答:在海外有很多人士申請返國,沒有得到主管機關的同意,各個主管機關必有它的依據。在海外申請回國,政府有關單位都是個案加以審核,當然,每一個國家都有一個通例,就是對於國家及社會安全有威脅的,可稱為「不受歡迎」,所以不同意他回國。但是,究竟我們主管機構審查的時候,尺度怎麼樣?認定怎麼樣?我覺得應謹慎,不要擴大解釋,以致影響人權,限制其入境。所以我曾經告訴主管單位,在審核每一個案子的時候,希望能夠很周延地加以考慮;一定要有非常具體的事實和依據,才能做決定。各位最近看到報上登載某些人可以回來,這就是我要主管單位慎重考慮的結果。所以這個問題,我覺得是個別的問題,政府有關單位處理時,一定要非常慎重,有依據、有事實,才能處理,這是我對這問題的態度。

全面清查黑槍

14.問:(台灣日報記者汪聖界)剛剛院長提到高雄警察被槍擊事件之後,除了加強我們警察的裝備、加強警民關係之外,從屢次在警方所破獲的黑道武器裝備方面,我們可以發現,黑槍走私進口是很泛濫的,是我們社會治安一個很重大的危機。請教院長,是不是對於掃蕩黑槍跟杜絕黑槍進口方面,有什麼具體的措施?

答:剛才汪先生講的問題,對我們社會的安全實在是很大的威脅,現在社會上隱藏的槍枝非常之多,這是我們治安上一個很大的問題。槍枝的來源,主要有兩個:一個就是貨櫃進口,因為現在航運就是用貨櫃,每一天進來的貨櫃很多。而貨櫃的檢查因為每一個貨櫃裡面裝的東西很多,現在貨櫃採取抽查制度,因此有很多沒有被抽查的貨櫃,就有槍枝偷渡進口的可能;第二個就是沿海海岸線很長,因此有很多違法走私,不僅把許多毒品或是商品走私進來,而且也有槍枝走私進來,所以現在對於沿岸的稽查工作要加強。不僅是槍枝,還有很多的毒品、商品。最近還有農產品走私進來,我們要加強海岸的巡查。同時,對於貨櫃的檢查也要加強。一方面我們要加強查禁,另一方面就是剛才汪先生所講的,治安單位應該作一個社會上的全面清查,使隱藏的槍枝能夠被搜出來,這件工作的確是非常的重要,我也很重視這個問題。

制度化的依據在法令

15.問:(首都早報記者黃清龍)解嚴已經快兩年了,社會各界都期待我們在各方面都能夠制度化。最近的發展令大家比較擔心的一點,就是軍方在解嚴兩年之後,在制度化方面,出現許多令人憂慮的問題,其中包括很多現象,譬如說情治系統本身,調查局、警政署這樣的單位,其領導人都還不能夠由制度化的管道來產生。而且,軍方在選舉中的角色,也相當模糊,甚至包括執政黨本身的參選者都質疑它的中立性。再如軍方最近在推動反台獨教育,這問題基本上牽涉憲政和國家前途,這種高度爭議的政治性問題,軍方已經先做了一種立場的定位。您本身是國家最高行政首長,對於這樣的現象,有什麼樣的看法?您認為這樣的問題會不會妨礙我們國家的民主發展?

答:我們現在是個民主的社會,要推行民主政治。什麼是民主政治?有很多的詮釋,其中一個就是法治的政治。民主政治一定要推行法治,來作為民主政治的基礎,所以我們現在一切要依法。我們對於軍事方面也有很多的法令和規定。依法行事的,都是容許的;違法行事的,都是不可以的。所以對於剛才黃先生講的問題,我們要加以檢討,是不是有違法的事情發生。假如有,我們就應加以取締;假如沒有,我們就不能夠干預。至於人事,有人事制度的規定。譬如說公務人員一定要具備公務人員的資格,他能夠擔任什麼職務,一定要具備特定的條件。我們人事有人事的法規,不管是那個崗位,不管是行政院也好,教育部也好,或者是調查局也好,都是政府的行政單位;在人事上,都要依照人事的法規來辦。這是今天我們實行民主的基本原則。剛才黃先生也提到選舉,我們選舉也有選舉的法規。內政部在選舉方面有很多的法規,都是非常明確的。假如是違法或違反政府規定的,是要取締的;合乎法令和有關規定的,政府當然不能干預,這是基本的原則。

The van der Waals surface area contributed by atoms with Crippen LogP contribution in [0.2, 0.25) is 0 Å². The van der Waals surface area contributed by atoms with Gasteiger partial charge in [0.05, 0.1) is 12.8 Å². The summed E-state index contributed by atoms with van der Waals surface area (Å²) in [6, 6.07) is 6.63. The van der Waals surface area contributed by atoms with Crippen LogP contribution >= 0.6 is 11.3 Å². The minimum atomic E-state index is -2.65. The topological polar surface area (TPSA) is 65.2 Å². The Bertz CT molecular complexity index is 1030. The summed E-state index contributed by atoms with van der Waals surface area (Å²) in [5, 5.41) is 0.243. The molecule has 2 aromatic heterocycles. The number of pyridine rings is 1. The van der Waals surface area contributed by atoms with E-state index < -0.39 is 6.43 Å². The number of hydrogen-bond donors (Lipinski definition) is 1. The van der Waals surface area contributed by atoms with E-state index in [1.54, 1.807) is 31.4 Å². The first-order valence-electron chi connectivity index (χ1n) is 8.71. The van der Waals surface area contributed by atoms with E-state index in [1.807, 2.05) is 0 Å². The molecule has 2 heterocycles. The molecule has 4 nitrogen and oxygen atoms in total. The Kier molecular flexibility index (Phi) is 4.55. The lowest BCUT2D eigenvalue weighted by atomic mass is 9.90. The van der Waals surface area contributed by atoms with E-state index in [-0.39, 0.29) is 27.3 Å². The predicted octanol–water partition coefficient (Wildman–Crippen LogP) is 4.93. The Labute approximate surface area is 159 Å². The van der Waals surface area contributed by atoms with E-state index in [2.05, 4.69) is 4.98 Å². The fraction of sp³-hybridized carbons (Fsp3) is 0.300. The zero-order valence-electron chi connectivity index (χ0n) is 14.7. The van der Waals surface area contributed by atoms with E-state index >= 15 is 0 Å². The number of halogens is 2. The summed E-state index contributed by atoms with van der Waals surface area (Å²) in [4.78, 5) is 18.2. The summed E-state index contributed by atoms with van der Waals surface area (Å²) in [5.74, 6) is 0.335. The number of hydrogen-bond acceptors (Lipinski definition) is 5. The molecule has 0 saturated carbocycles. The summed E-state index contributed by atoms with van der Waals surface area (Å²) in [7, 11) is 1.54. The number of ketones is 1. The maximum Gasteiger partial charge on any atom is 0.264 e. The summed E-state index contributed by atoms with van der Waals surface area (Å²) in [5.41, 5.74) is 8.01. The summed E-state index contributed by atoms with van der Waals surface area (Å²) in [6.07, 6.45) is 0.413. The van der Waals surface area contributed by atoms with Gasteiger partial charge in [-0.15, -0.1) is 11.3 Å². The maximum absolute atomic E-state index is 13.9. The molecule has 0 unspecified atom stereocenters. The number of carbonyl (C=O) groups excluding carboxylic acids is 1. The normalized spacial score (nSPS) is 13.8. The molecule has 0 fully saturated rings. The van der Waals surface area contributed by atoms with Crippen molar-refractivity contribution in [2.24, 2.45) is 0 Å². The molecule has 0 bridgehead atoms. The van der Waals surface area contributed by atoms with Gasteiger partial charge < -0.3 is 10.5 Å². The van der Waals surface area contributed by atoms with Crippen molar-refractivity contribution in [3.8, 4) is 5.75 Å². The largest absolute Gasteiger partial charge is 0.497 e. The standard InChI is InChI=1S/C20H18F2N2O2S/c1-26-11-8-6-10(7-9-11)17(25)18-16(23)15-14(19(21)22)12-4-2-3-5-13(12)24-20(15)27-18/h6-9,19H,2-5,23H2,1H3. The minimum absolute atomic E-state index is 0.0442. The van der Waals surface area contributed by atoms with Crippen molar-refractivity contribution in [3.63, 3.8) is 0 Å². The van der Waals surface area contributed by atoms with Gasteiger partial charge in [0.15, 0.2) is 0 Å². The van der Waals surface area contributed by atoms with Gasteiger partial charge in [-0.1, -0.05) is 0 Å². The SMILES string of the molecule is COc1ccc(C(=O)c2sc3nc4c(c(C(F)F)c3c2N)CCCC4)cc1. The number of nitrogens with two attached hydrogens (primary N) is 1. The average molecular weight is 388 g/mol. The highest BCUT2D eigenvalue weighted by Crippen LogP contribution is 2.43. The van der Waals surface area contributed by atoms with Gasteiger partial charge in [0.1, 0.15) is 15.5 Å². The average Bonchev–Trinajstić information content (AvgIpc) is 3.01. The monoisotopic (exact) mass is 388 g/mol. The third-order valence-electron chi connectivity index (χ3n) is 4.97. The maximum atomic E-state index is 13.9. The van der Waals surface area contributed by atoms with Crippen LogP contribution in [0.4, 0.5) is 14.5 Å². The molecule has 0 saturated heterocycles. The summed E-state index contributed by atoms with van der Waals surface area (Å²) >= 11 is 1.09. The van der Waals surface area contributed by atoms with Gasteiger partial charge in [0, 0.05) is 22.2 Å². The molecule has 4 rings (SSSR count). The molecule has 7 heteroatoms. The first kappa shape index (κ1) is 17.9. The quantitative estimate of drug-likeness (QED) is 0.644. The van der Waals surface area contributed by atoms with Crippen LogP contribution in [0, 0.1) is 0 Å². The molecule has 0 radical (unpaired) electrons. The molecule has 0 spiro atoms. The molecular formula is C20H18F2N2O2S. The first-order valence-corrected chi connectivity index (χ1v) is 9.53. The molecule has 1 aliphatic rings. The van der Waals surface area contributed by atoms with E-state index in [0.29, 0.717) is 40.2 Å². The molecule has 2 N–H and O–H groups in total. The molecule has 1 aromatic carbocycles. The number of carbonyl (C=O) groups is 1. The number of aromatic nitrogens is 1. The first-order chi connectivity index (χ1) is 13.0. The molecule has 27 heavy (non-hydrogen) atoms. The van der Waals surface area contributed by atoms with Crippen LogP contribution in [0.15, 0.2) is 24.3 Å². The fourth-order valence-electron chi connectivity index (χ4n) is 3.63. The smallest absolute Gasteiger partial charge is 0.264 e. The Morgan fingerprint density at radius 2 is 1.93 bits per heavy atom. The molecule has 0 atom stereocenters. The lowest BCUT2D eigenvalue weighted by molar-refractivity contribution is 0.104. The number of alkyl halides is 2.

大陸工作會報是最好的組合

16.問:(青年日報記者郭岳)我針對大陸問題提出一個問題,就是在六月四日天安門事件之後,全世界對大陸問題都非常關注,而我們目前對大陸政策是由大陸工作會報來做政策決定,去年行政院組織法在修訂的時候,全國各界許多代表都希望設立大陸部,來專門統籌大陸今後的各種計畫及推動各種事情。但是在行政院組織法送到立法院審議後,並沒有提出大陸部。目前對大陸工作,我們全國很多民眾及各界代表都希望能夠有一個專門統籌大陸工作的機構,來推動有關大陸的各項工作,希望院長對這個問題做個答覆。

答:我沒有到行政院服務以前,就聽說很多人建議要成立一個處理大陸事務的專責機構,也有人建議要成立大陸事務部。立法院也有立法委員先生提出這個問題。我到行政院以後,也曾邀請有關的同仁來討論,是不是要成立一個單獨機構。據行政院有關同仁跟我講,大陸的工作非常龐雜,第一、我們要做大陸工作一定要對大陸情況有所瞭解研究。關於大陸的財經狀況怎麼樣,經濟部、財政部要研究;大陸教育狀況怎麼樣,教育部對大陸工作、對大陸教育應該要有研究;大陸的軍事狀況怎麼樣,國防部應該有單位來研究。假如這許多的研究工作都要歸納在一個部,研究的成果值得懷疑。而討論大陸工作的政策與做法,這個問題也要和相關單位一起來研究,不能夠由一個部門來研究大陸的政策、決定大陸的工作。然後是工作推行的問題,若成立一個部來推行大陸工作,恐怕將來在執行上也有很多困難,因為它和各部會都有相關的、密切的關係。因此現在綜合各單位成立一個大陸工作會報,並提昇它的地位,由副院長來召集,目前是這樣的一個情況,來處理大陸問題。

當然,今天天安門事件發生以後,我們對於大陸的工作要更加強、充實;要採取主動的、積極的行動,所以對於大陸工作會報,怎樣再加強,我看這個問題值得研究。您提到這個問題,是希望行政院重視大陸工作,而且加以做好;很多立法委員先生也重視,希望加強大陸的工作,也希望行政院能夠有一個更健全的機構,來做這件事情,我想這個動機都是一樣的,所以我也曾經請大陸工作會報的有關同仁,一起來研究怎麼樣再加以充實、加強,怎麼樣的機構及型態來做這個事情才更理想,這是目前的情況。對剛才提出來的問題,我把我所瞭解的做個簡單的報告。

俞前院長負選舉成敗責任?

17.問:(聯合報記者陳柔縉)俞院長在卸任之前,因為他的聲望不太高,所以外傳您曾提過,俞院長須為年底選舉負成敗責任。當然您在立法院曾否認說過這種話,不過,民間還頗能接受這說法,也就是說,內閣必須為執政黨在年底選舉的成敗負責任。做為一個新內閣的閣揆,院長是不是有擔當,以負責任的態度,也能在這堜蚇捸A您會為執政黨在今年年底選舉的得票率或席次等選舉結果,負起成敗的責任?